Huffpost Comedy
THE BLOG

Featuring fresh takes and real-time analysis from HuffPost's signature lineup of contributors

Christina Pesoli Headshot

In Heroic Move, Coke Sacrifices Itself, Saves Country From Obesity

Posted: Updated:
Print

It's a new day in America. If someone had told me yesterday that I would be lauding Coke for being a selfless corporate citizen, I never would have believed it. But Coke's Super Bowl ad wasn't just another predictable and forgettable TV spot pitching a crappy product. It was a heroic act whereby Coke sacrificed itself in order to save many of its loyal consumers from a myriad of chronic health problems.

For years Americans have struggled with skyrocketing rates of obesity and all of the health-related problems associated with the condition. It's widely known that Coke and other soft drinks are a big part of the problem, yet efforts to get Americans to curtail their consumption have been largely ineffective. From banning sodas larger than 16 ounces to proposals to tax sugary drinks, nothing has succeeded in prying the Big Gulp from Americans' fleshy fingers... until last night.

In a move that was every bit as brilliant as it was selfless, Coke aired an ad that on its surface was as uninspired as all of its other ads, but in reality was the most effective public service ad in television history. Rather than appealing to Americans' good sense, the ad instead played on their hatred and stupidity. By featuring Americans of different cultural backgrounds singing America, the Beautiful, a quintessentially American song, in a variety of languages, Coke managed to get a sizeable chunk of its customers to quit drinking its product cold turkey. In other words, Coke managed to do in sixty seconds what public health advocates have spent decades trying to accomplish without any success. Coke has yet to explain what prompted this remarkable change of corporate conscience.

It's too soon to predict the ripple effects of this bold new advertising strategy. The top executives at many of the nation's most prestigious ad agencies are reportedly meeting to strategize on how to use Coke's formula for immediate results to the advantage of their own clients.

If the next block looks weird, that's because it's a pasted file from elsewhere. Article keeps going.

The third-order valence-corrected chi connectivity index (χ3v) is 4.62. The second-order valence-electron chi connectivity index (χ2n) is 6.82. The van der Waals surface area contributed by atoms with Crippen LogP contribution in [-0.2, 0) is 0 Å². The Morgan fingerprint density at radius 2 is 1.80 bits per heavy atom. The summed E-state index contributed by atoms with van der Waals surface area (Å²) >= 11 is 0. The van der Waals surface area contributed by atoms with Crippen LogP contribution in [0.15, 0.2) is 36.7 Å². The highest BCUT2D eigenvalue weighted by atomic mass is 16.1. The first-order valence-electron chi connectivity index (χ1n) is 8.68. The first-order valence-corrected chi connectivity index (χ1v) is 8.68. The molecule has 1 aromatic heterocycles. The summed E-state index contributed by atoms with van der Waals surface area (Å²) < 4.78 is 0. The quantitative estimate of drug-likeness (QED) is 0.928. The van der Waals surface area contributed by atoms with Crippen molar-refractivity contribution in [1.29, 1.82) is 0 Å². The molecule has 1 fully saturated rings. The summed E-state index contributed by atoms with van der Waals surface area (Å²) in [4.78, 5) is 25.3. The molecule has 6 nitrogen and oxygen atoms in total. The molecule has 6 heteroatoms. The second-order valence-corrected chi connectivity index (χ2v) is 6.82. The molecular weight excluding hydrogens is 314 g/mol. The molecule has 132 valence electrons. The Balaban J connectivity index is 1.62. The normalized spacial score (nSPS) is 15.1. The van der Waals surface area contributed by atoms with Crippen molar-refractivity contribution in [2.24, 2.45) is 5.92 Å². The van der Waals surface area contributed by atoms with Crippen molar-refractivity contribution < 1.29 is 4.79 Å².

"Coke was really thinking outside the bottle with this ad. It's no secret that Americans are hateful and stupid, but Coke's instant results with this ad proves that we all underestimated exactly how hateful and stupid they are," said one executive who declined to give his name.

"I mean, we always knew we could get Americans to buy things like pickup trucks by showing images of white men hoisting bales of hay while pretty ladies looked on from the front porches of their country homes in rural settings," another executive added. "But we didn't realize we could get them to NOT buy things by showing images of people they don't like using those products. It's an exciting day to be in advertising, that's for sure," he added, excitedly.

Public health officials are also brainstorming on how they might get other corporate public health enemies like McDonald's to follow Coke's lead. A proposal to offer a tax subsidy to the fast food giant in exchange for running a Fourth of July ad that prominently features both a huge American flag and the jingle, "Ba, ba, ba, ba, ba! Estoy amorin' it!" is on the table, reportedly.

"We can use the money we'd save on Americans' obesity-related medical bills to both buy the ad and replace McDonald's lost revenue. It's a win-win-win!" said a CDC official who wished to remain anonymous.

Helmets off to Coke for being the real game changer of Super Bowl 2014!